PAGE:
thanks, I'll start by taking out selected stuff from Export-Xls to improve my code. The critical parts seem to be line 138 and below. –  knb Apr 28 '11 at 14:54
    
Do you really need to create a sheet for port? Otherwise you could use Export-Xls directly on your select-object data. I mean you will be able to perform data filtering by port on excel directly. –  empo Apr 28 '11 at 15:10
    
Didn't want to do so at first, because expected powershell's confusing code-signing and security features. Still, I have used it directly as you suggested. Success! Shortened my code. Is a bit slower. Export-XLS incorrectly closes the newly created file after each iteration, creating n entries in the "Document Recovery" dialog. Not a big deal, though. –  knb Apr 28 '11 at 18:05
    
One more slight annoyance is that Export-XLS reorders the columns, putting datetime values at the rightmost column in the excel file. Infeasible for time series data. –  knb Apr 29 '11 at 7:09
    
Are you sure? It should follow the order of your select-object. –  empo Apr 29 '11 at 12:07

I've used the $Workbook.ActiveSheet.Cells.Item($row, $col).Value2 function to more be able to pinpoint more precisely where to put the data when exporting to Excel.

Something like

$row = 1
Get-Content $file | Foreach-Object {
   $cols = $_.split("`t")
   for ($i = 0; $i < $cols.count; $i++)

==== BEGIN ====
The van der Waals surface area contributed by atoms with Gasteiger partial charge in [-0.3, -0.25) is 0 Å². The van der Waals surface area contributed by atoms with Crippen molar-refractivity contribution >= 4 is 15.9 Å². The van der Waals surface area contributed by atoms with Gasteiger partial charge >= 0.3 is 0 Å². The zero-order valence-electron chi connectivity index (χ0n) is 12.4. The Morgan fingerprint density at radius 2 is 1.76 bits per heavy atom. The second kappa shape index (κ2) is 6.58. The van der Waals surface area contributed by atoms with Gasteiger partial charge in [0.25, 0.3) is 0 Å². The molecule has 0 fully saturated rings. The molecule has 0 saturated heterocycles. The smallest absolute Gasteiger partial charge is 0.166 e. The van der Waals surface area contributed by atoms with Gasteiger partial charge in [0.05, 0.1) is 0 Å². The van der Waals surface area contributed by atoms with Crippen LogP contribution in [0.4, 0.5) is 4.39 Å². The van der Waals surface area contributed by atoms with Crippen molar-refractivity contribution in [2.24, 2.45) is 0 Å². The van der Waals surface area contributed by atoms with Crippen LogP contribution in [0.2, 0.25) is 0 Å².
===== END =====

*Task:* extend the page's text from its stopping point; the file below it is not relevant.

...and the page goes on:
{
      $Workbook.ActiveSheet.Cells.Item($row, $i+1).Value2 = $cols[$i]
   }
   $row++
}

Warning: dry-coded! You'll probably need some try..catch as well.

share|improve this answer
    
THanks, I'll follow that hint. Apparently, from kentfinkle.com/PowershellAndExcel.aspx: How do I change the value of the active cell? $a.ActiveCell.Value2 = "x"; How do I change the value of a specified cell? $a.ActiveSheet.Range("B1").Value2 = "y"; $ws.Cells.Item($row,1) = $_; –  knb Apr 28 '11 at 15:15
    
This was too slow. –  knb May 3 '11 at 16:00

I used a modified Export-Xls function, a bit different as User empo suggested. This is my call to it

Export-Xls  $filtered -Path $outfile -WorksheetName "$wn" -SheetPosition "end"  | Out-Null #  -SheetPosition "end";

However, the current release of Export-Xls re-orders the columns of the in-memory representation of the csv-text -file. I want the data columns of the text file in their original order, so I had to hack and simplify the original code as follows:

    function Add-Array2Clipboard {
        param (
            [PSObject[]]$ConvertObject,
            [switch]$Header
        )
        process{
            $array = @();
            $line =""
            if ($Header) {

                $line = @()
                $row = $ConvertObject | Select -First 1
                $row.psobject.properties | Foreach {$line += "$($_.Name)" }
                $array += [String]::Join("`t", $line)


            }
            else {
                foreach($row in $ConvertObject){
                    $line =""
                    $vals = @()
                    $row.psobject.properties | Foreach {$vals +=  $_.Value}                      
                    $array += [String]::Join("`t", $vals)

                }

            }
            $array | clip.exe; 
        }

    }